Poul Anderson’s 1974 omnibus The Worlds of Poul Anderson collects three short novels: 1954’s Planet of No Return (also published as Question and Answer ), 1959’s The War of Two Worlds, and 1966’s World Without Stars.

I could have reviewed any one of the three novels, or written three reviews … but I think that these novels belong together (for reasons I will discuss later). There’s more to this than “the rights were available.”

There will be  spoilers.

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“Back to your caves and your dust!”

The Star Fox — Poul Anderson
Gunnar Heim, book 1

Poul Anderson’s 1964 fix-up The Star Fox has been on my to-review list ever since I started the Military Speculative Fiction That Doesn’t Suck series. And it took me less than a year to get to it!

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The Man Who Didn’t Learn Better

The Avatar — Poul Anderson

The man in the title is me. Way back when I was a young, easily pleased SF fan, I encountered a book by a favourite author, a book that taught me a very valuable lesson: I don’t have to finish every book I begin [1]. The year was 1980; the book was Robert A. Heinlein’s Number of the Beast [2].

I could have possibly have learned this lesson a few years earlier, in 1978, when I first read Poul Anderson’s The Avatar. This book is the “distilled essence of Bad Poul Anderson fiction of the 1970s” (to quote myself). But the book does have its strong points, which may be the reason why it was Number of the Beast and not The Avatar that taught me not to waste my time doggedly finishing tripe.

There will be spoilers.

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To Outlive Eternity

Tau Zero — Poul Anderson

1970’s Tau Zero (an expanded version of 1968’s “To Outlive Eternity”) comes almost exactly at the mid-point of Poul Anderson’s 54-year career. Someone familiar with Anderson’s oeuvre could make an educated guess about when this was written just from the female characters, something more than the trophies seen in earlier Anderson’s, combined with the absence of the libertarianism0 seen in later Anderson but such a reader could also make a pretty guess as to when this had to be written based on the device that literally drives the plot. 1970 was the apex of the heyday of the Bussard Ramjet and this novel is the Bussard Ramjet novel.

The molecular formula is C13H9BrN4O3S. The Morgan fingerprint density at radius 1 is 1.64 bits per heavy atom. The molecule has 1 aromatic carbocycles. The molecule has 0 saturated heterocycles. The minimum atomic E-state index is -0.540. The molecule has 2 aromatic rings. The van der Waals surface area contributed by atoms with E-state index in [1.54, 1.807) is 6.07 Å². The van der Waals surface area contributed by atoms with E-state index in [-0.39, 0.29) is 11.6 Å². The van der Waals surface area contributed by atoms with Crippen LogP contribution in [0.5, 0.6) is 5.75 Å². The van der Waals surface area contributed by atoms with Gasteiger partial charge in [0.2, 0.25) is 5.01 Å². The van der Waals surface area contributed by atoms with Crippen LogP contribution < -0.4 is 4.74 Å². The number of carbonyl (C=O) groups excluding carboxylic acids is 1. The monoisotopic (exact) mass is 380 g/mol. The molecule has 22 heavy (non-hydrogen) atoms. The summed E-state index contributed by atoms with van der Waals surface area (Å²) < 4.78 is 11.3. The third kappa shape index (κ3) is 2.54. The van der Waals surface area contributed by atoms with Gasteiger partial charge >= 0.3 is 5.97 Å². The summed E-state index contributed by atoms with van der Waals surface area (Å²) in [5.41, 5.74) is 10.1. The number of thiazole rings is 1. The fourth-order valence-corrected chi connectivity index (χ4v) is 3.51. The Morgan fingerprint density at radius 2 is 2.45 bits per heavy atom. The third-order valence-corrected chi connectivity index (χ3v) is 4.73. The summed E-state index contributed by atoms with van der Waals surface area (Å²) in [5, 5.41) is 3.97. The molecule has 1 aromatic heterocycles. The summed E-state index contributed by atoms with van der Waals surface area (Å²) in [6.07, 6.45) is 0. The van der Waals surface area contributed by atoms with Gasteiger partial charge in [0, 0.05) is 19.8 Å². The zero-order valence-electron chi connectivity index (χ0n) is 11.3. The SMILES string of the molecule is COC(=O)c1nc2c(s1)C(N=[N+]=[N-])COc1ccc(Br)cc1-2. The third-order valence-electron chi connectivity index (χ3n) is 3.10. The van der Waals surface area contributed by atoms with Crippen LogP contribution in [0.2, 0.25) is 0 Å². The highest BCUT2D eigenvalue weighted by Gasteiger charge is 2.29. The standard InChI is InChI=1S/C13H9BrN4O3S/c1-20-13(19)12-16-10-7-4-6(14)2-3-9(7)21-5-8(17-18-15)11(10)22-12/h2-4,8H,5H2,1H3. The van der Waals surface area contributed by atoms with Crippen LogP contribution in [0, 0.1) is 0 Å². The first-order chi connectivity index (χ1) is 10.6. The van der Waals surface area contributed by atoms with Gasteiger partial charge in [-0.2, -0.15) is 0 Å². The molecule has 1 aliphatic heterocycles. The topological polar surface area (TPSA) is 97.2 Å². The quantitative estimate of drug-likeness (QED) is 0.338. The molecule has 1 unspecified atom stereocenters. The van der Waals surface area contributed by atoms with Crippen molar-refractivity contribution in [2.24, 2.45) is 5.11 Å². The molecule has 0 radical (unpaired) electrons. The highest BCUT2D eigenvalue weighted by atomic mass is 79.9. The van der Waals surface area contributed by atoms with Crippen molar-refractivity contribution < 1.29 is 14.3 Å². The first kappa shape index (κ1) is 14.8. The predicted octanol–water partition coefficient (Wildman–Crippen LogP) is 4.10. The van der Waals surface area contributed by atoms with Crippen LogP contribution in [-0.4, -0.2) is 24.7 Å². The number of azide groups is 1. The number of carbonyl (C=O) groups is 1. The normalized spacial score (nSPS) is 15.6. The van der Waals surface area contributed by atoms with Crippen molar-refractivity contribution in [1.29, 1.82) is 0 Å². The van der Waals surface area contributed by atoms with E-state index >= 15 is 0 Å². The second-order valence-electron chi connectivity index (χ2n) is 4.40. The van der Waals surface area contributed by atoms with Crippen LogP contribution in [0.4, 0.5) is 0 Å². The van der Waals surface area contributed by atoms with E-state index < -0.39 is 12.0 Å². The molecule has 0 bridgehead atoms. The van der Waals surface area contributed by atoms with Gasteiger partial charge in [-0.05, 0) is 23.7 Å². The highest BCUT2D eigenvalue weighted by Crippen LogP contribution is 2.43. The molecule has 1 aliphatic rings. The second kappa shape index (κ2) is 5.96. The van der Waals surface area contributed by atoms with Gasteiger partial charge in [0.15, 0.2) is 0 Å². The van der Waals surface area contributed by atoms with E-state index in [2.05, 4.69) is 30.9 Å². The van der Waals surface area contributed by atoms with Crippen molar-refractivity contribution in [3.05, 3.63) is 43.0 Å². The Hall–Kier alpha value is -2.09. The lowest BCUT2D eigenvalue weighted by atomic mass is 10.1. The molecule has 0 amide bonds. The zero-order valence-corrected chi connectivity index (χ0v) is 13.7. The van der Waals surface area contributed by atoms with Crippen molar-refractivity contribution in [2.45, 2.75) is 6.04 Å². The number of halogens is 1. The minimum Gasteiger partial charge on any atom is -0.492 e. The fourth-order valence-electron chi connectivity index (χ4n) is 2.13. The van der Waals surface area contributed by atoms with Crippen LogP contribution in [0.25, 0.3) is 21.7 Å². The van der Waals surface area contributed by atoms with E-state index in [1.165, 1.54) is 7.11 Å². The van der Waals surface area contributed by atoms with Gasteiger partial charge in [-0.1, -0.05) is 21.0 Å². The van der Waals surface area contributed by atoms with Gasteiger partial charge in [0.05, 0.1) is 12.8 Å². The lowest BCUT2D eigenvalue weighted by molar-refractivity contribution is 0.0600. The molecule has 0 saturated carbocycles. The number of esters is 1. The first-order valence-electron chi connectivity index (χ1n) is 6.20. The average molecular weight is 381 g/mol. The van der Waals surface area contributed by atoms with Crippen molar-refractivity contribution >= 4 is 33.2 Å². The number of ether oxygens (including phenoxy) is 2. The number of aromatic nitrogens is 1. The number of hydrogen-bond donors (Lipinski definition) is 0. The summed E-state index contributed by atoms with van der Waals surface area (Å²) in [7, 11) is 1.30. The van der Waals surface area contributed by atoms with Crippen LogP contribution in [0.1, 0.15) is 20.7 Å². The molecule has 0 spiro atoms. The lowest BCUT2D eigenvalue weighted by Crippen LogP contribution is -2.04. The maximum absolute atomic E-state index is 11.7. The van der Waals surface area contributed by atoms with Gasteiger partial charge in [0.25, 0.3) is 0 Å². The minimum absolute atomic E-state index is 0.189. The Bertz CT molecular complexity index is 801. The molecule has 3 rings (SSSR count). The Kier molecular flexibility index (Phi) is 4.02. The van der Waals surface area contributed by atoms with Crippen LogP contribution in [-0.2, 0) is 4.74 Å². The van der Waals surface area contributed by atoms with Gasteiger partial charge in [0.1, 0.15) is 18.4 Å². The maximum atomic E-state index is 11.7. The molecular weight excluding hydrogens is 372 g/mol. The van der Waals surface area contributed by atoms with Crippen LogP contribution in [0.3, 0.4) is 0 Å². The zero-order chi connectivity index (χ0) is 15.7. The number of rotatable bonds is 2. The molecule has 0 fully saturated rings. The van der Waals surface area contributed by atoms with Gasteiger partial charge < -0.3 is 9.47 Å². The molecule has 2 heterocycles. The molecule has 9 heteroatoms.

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“Because my tears are delicious to you” earns its title

Satan’s World — Poul Anderson
Polesotechnic League

Poul Anderson was a prolific science fiction and fantasy author whose career ran from the 1940s to the opening years of the 21st century. Awards include the Hugo and the Nebula, and he was named a “A Grand Master” by the Science Fiction and Fantasy Writers of America shortly before his death. Unlike many prolific authors, his work was generally of a consistent quality, although I think it’s safe to say he never produced the masterpiece people might have expected from him. In science fiction, one of his fortes was world-building, about which I say more later. The combination of dependability, verisimilitude and prodigious output made him an almost ideal author for me and between the time I purchased this, my first Anderson, and when his various quirks and tics alienated me, I read the better part of a hundred of his works. I think it is safe to say that between 1977 and 1980, he was my favourite SF author.